Although it may seem obvious, it is essential to submit a complete and accurate application. If the grantmaker requests a list of your board of directors with addresses and telephone numbers, or an up-to-date budget, or names of references, they most likely will not process an application without this information. Follow the instructions: if the grantmaker asks for a one-page summary of the initiative, do not send a 15-page proposal. At the Ontario Trillium Foundation, for example, we ask that applications not be bound. Yet many applicants disregard these instructions thinking that submitting a more “professional” looking bound document will improve their chances of success. Actually, all it does is increase administrative work as the document must be disassembled in order to make copies for reviewers.
Grantees should also make sure they provide progress and final reports to preserve their reputation within the grantmaking community.
And finally, a reminder that grantmakers do not want a grant to fail any more than the nonprofit organization does. Be open about changing conditions, or shifting needs that become apparent after a grant is under way. It may be that money would be better spent on something a bit different, that the project is going to take longer than originally estimated, or that some of the expected results will differ. Most grantmakers are quite open to reasonable changes.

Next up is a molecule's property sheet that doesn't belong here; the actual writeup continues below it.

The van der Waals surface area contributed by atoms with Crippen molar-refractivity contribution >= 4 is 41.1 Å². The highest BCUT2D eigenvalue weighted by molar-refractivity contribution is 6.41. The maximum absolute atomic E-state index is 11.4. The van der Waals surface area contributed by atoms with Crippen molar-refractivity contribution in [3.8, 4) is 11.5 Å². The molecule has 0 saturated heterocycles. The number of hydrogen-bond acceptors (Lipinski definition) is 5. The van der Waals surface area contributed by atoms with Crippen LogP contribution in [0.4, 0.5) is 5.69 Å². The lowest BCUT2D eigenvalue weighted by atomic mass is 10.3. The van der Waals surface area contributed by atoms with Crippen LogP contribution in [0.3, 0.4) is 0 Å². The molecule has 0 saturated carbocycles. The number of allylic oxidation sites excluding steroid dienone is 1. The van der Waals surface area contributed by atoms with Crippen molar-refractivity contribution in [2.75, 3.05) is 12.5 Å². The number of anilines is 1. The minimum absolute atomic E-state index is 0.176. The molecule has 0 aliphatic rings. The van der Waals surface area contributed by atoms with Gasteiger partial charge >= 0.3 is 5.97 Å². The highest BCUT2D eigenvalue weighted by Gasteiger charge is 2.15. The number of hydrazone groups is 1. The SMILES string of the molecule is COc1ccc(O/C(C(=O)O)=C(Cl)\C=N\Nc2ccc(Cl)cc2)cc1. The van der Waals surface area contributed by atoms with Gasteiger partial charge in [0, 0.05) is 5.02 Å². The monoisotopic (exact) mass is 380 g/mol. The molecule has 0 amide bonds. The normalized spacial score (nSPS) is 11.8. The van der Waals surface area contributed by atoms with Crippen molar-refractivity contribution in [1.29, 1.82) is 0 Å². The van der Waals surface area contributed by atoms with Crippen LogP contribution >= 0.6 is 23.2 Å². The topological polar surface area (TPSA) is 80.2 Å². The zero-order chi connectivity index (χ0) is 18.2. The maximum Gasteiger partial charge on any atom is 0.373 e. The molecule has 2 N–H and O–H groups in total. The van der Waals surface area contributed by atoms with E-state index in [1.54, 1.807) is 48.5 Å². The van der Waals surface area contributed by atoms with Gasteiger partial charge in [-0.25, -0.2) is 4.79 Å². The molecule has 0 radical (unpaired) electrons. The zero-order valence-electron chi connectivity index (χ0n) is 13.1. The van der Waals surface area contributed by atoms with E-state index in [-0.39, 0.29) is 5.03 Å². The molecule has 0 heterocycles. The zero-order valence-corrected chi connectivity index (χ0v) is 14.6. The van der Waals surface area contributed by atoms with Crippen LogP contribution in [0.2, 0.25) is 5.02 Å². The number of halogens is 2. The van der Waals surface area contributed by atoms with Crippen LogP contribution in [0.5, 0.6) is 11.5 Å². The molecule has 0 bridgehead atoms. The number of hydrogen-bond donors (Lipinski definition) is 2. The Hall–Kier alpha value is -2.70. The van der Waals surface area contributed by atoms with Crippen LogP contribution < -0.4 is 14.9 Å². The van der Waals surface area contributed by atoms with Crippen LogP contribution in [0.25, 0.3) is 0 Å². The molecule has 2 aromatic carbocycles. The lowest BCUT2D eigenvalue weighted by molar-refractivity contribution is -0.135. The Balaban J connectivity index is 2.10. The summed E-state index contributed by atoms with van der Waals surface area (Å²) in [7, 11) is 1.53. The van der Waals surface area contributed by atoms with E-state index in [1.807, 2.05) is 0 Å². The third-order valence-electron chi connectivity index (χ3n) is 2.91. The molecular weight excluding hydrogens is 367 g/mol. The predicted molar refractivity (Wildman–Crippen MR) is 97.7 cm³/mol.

L. Robin Cardozo
Chief Executive Officer, The Ontario Trillium Foundation
A Chief Executive Officer of The Ontario Trillium Foundation since 1999, Robin Cardozo leads one of Canada’s largest granting foundations in its mission to make strategic investments that will help build healthy, caring and economically strong communities in Ontario.
For 11 years prior to joining the Foundation, Mr. Cardozo held progressively senior positions at the United Way of Greater Toronto, culminating in his appointment as Vice President and Chief Operating Officer. In 1999, Mr. Cardozo’s leadership earned him the United Way movement’s highest national honour, the André Mailhot Award.
Mr. Cardozo was born in Pakistan, and was educated in Pakistan and Britain. An experienced Chartered Accountant in Canada and in Britain, he was elected a Fellow of the Institute of Chartered Accountants of Ontario (FCA) in 2000.
The Ontario Trillium Foundation is an agency of the Ministry of Culture. The Foundation receives $100 million of annual government funding, generated through Ontario’s charity casino initiative. Since 1999, the Ontario Trillium Foundation has distributed $500 million to deserving organizations in the Arts & Culture, Environment, Human & Social Services and Sports & Recreation sectors.